[Note: This is a joint review by Judie Lipsett, Dan Cohen, and Kerry Woo. It is being simultaneously posted on and Gear Diary. If you haven't already, then take a look at Doug's and Judie's Unboxing the Amazon Kindle 2.],
Doug: One thing about sites like Gear Diary and , we love our gadgets (I know, shocking!) We love playing with them almost as much as we love writing and telling you about them. Rarely does a week go by when one of us doesn’t have something new and exciting. Sometimes we purchase these devices just like anyone else, other times we are lucky enough to get the device loaned or sent to us for review. Rarely has a device created as much buzz, however, as the Kindle 2. Whether you love it or hate it, it has everyone around here talking. Not just one, but four of us waited impatiently for delivery of our Kindle 2’s. So, now here we sit – Dan, Judie, Kerry and myself – each of us has used a variety of eBook readers in the past, whether it be a program on Windows Mobile or the iPhone; the Kindle Classic (like Wayne Schultz uses); Tapwave Zodiac and/or Palm OS based devices such as the Treo 650 or the Sony Reader. With all of this eBook reading experience behind us (not to mention years of reading actual books), we all agreed that the Kindle 2 is the best eBook reader any of us have used. So, it should come as no surprise that we will all be keeping this awesome gadget.
Dan: Before delving into our likes and dislikes, let me offer a bit of personal background. Over the last few years I have made a steady progression away from my “Dead Tree” addiction. More and more my books, magazines and assorted other texts come in electronic form. It started with the NYTimes Reader on my tablet PC and eBooks on my Windows Mobile devices. This move toward e-everything has taken off in recent years. I have owned and either sold or returned a Kindle 1, as well as the Sony PS500 and PRS-505.
Doug: OK, so my motives are much less noble on this one. I have a really heavy bag and an extremely long commute on the train. Frankly, I started reading eBooks because I got tired of lugging around heavy, hard cover tomes on the train.
Kerry: I wouldn’t call myself an avid reader of books, but when it comes to magazines – I read them cover to cover! I do have a stack of books in different piles at work or around the house all half read, so I needed a methodology to get them read on a consistent basis. When eBooks came along in a Palm OS format, I was into that format but the list price difference between the eBook and hardback version always made me hesitant to invest heavily for new titles.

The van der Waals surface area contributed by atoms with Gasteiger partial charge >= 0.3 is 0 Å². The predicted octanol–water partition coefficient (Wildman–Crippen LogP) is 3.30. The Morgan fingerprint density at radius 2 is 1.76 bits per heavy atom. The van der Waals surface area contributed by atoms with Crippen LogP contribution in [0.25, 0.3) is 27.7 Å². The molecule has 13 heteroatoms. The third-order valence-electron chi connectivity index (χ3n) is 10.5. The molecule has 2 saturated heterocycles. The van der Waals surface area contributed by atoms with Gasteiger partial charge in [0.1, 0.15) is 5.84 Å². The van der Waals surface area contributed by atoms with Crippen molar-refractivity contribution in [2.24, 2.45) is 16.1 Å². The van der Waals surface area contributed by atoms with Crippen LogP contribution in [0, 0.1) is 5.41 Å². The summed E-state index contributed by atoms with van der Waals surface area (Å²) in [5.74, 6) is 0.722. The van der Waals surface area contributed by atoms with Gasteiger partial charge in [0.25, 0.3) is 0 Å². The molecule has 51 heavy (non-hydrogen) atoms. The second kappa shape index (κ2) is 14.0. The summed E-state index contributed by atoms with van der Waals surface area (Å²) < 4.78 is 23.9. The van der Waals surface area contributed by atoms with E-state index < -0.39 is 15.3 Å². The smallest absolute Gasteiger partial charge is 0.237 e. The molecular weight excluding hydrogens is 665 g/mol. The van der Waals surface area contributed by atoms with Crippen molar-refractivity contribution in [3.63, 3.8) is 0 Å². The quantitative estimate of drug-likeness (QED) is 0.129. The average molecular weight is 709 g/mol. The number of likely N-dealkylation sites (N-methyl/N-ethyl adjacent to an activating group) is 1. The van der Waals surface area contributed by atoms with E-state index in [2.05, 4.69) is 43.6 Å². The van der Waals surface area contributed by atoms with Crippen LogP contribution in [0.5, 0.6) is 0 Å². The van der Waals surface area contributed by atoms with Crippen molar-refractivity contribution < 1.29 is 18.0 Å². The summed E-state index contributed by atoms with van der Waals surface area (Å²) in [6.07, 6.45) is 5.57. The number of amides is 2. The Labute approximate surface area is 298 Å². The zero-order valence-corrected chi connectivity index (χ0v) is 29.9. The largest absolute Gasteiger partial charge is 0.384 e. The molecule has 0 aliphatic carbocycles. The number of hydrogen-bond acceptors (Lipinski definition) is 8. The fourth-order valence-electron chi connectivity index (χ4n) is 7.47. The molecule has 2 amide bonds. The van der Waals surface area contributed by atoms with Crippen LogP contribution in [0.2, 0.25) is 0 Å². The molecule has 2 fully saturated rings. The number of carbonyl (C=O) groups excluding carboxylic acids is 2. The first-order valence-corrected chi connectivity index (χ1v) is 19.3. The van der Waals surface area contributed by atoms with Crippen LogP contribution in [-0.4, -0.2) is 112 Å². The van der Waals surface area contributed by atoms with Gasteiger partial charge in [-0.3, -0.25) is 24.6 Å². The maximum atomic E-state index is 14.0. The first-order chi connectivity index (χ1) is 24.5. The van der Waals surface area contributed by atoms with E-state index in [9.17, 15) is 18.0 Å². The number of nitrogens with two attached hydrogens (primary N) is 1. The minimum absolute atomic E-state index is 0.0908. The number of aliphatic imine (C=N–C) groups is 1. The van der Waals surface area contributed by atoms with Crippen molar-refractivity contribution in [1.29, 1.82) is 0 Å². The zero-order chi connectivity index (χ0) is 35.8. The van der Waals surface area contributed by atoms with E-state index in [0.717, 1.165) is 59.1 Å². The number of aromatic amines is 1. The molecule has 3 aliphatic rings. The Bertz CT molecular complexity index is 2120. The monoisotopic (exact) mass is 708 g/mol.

Judie: I have always been a voracious reader, and I have a huge dead tree collection to prove it. The problem for me has become space, portability and cost. Since I have recently downsized and moved into a home without yards of bookshelves, I need to be able to continue growing my collection without abusing the books I purchase and creating hazardous stacks. Since I am frequently on the go, I want to be able to carry a number of books along without being weighed down. I discovered long ago that eBooks were the way to do this, and so I bought my first Peanut Press digital book for Palm in November 1998, and I later read content from the same provider on my various Pocket PC devices, Tablet PC, and numerous laptops.
But in recent years I have been dissatisfied Peanut Press / eReader, because I didn’t like the price disparity between buying a deadtree book and buying one in digital format; to add to my dilemma, I didn’t have a device that I truly enjoyed reading content from. In the last year or so, I had actually returned to dead tree, figuring that if I was going to have to spend the same amount, I might as well have something tangible to show for it. I tried the Kindle 1 last year, and although I generally liked the experience, the hardware just wasn’t quite there yet.
Dan: The first generation Sony Reader was in my possession for a year and was sold when the first Kindle was released. I loved the idea of the Whispernet technology. Unfortunately, the Kindle was with me only a week. I loved the functionality but could not get past the hardware limitations. Having made the move to Apple by this point in my “tech-lifeline” the Kindle just felt cheap. I couldn’t see myself using it.
The Sony PRS-505 was a definite step up in hardware, but the requirement to sync via PC was just a pain. It was inconvenient, and since the software was PC-only, it was obnoxious to me as a newly converted Apple fanboy. Add to that the rather limited book selection and the high cost of books and… seeya PRS-505.